05
Jan 12

The perplexing paradoxes of popular journalism

The first phase of the Leveson inquiry in the British press isn’t quite finished yet, but the inquiry is entering new territory. Or at least there’s a change of mood.

The opening weeks were dominated by complaints and horror stories about red-top reporters. Straws passing on the wind tell me that this indignation is now being replaced by more sober reflection about the issues which face big-circulation papers.

The perplexing paradoxes of popular journalism

Daily Mail February 1997

Here are the straws I’ve counted recently. Lord Leveson himself has from the start been keen to underline that he is not embarking on any project to “beat down” popular papers. He has also been asking each of his celebrity witnesses what they would do about the faults of which they complain and has more than once sounded a little irritated by the vagueness of the prescriptions he is offered. When editors take the stand at Leveson this month, we will be reminded that popular journalism can reveal important truths and explain complex events in ways that papers with bigger reputations and much smaller circulations can’t manage. Jonathan Freedland of The Guardian, at one time a columnist for the Daily Mirror, wrote a defence of the tabloids the other day.

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28
Apr 11

Royal wedding fever: sense (and nonsense)

Yesterday, the tweeters of politics were fascinated by the fallout from David Cameron saying “Calm down dear”, to a (female) Labour MP at Prime Minister’s Questions. In Washington, Barrack Obama was forced to devote a press briefing to disclosing his birth certificate. In this mad atmosphere, I abandoned my too-serious intention to write about the useful and increasing interest in verification in online news. Just didn’t seem to fit the mood.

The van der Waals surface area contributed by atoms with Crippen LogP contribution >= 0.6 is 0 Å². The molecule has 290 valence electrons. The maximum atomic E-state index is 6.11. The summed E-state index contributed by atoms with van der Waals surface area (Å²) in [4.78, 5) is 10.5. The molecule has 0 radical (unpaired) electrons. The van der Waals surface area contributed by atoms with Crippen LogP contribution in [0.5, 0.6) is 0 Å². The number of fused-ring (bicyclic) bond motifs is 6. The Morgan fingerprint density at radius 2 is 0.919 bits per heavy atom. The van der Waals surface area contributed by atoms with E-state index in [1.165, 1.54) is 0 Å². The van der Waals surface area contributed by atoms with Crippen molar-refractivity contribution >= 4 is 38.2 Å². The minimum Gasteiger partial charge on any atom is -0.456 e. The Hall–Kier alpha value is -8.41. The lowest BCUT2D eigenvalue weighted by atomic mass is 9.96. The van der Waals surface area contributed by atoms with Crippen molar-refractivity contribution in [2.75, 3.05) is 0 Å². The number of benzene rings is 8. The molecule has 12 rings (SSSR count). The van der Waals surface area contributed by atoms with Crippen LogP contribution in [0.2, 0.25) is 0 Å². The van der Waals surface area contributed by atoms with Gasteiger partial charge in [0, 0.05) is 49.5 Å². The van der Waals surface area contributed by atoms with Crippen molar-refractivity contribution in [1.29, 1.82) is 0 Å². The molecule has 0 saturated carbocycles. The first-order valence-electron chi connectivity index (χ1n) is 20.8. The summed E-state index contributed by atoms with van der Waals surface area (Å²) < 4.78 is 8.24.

Then I fell across (hat-tip: Martha Lane Fox) this piece by Tristram Hunt on tomorrow’s Royal Wedding. This pretty well nails it, especially thanks to Hunt’s depth of historical knowledge. He’s helping to explain why there’s a paradox in the royal soap opera.

When the royal family try too hard to perform for the media and to manipulate their image, it never goes well. When they ration the excitement and play it straight and cautious, the allure which Hunt describes very well holds steady. The Queen has always done it this way; Prince William and his fiancee look as they’ve got it too. Expect lots of commentary from metropolitan media sharpshooters in the next few years about what a boringly domestic couple Wills and Kate are. I suspect that’s exactly where they want to be. Whatever way William plays the media and celebrity, he isn’t likely to imitate his mother.

Tristram Hunt’s grasp of why something as apparently “illogical” as the monarchy endures in popularity is very much stronger than the prediction made by Jonathan Freedland in the New York Review of Books. Freedland acknowledges and analyses the Queen’s durable popularity but thinks that the firm will be in trouble when she dies. That’s to underestimate the strength of the institution. Freedland doesn’t seem to realise that individual members of the British royal family have been making embarrassing mistakes for centuries without interfering with the respect and affection for the idea of monarchy and the family as a whole. It is a very strange, but resilient, mystique.